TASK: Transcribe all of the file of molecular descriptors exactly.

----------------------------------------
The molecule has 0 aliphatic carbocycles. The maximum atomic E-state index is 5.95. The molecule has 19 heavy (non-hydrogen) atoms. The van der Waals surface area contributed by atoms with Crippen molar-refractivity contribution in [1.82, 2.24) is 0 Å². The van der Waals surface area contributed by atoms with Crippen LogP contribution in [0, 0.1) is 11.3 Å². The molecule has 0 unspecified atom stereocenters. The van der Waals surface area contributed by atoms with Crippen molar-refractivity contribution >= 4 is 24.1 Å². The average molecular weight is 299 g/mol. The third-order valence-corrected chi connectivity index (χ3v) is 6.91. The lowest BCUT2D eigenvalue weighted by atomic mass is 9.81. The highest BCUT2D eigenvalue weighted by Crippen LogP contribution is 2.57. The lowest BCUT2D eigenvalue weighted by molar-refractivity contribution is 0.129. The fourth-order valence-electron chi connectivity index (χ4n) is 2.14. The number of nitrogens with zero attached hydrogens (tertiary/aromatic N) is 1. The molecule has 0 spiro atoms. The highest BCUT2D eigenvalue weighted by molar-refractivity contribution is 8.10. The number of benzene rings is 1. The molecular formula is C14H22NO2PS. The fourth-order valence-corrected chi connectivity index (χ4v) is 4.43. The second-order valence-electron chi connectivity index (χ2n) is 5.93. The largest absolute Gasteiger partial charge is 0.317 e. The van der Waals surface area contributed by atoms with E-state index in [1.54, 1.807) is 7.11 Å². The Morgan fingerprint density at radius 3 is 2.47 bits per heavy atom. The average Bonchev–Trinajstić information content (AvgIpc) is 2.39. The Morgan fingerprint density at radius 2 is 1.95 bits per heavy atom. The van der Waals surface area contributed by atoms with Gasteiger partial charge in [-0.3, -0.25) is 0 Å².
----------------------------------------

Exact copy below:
The molecule has 0 aliphatic carbocycles. The maximum atomic E-state index is 5.95. The molecule has 19 heavy (non-hydrogen) atoms. The van der Waals surface area contributed by atoms with Crippen molar-refractivity contribution in [1.82, 2.24) is 0 Å². The van der Waals surface area contributed by atoms with Crippen LogP contribution in [0, 0.1) is 11.3 Å². The molecule has 0 unspecified atom stereocenters. The van der Waals surface area contributed by atoms with Crippen molar-refractivity contribution >= 4 is 24.1 Å². The average molecular weight is 299 g/mol. The third-order valence-corrected chi connectivity index (χ3v) is 6.91. The lowest BCUT2D eigenvalue weighted by atomic mass is 9.81. The highest BCUT2D eigenvalue weighted by Crippen LogP contribution is 2.57. The lowest BCUT2D eigenvalue weighted by molar-refractivity contribution is 0.129. The fourth-order valence-electron chi connectivity index (χ4n) is 2.14. The number of nitrogens with zero attached hydrogens (tertiary/aromatic N) is 1. The molecule has 0 spiro atoms. The highest BCUT2D eigenvalue weighted by molar-refractivity contribution is 8.10. The number of benzene rings is 1. The molecular formula is C14H22NO2PS. The fourth-order valence-corrected chi connectivity index (χ4v) is 4.43. The second-order valence-electron chi connectivity index (χ2n) is 5.93. The largest absolute Gasteiger partial charge is 0.317 e. The van der Waals surface area contributed by atoms with E-state index in [1.54, 1.807) is 7.11 Å². The Morgan fingerprint density at radius 3 is 2.47 bits per heavy atom. The average Bonchev–Trinajstić information content (AvgIpc) is 2.39. The Morgan fingerprint density at radius 2 is 1.95 bits per heavy atom. The van der Waals surface area contributed by atoms with Gasteiger partial charge in [-0.3, -0.25) is 0 Å².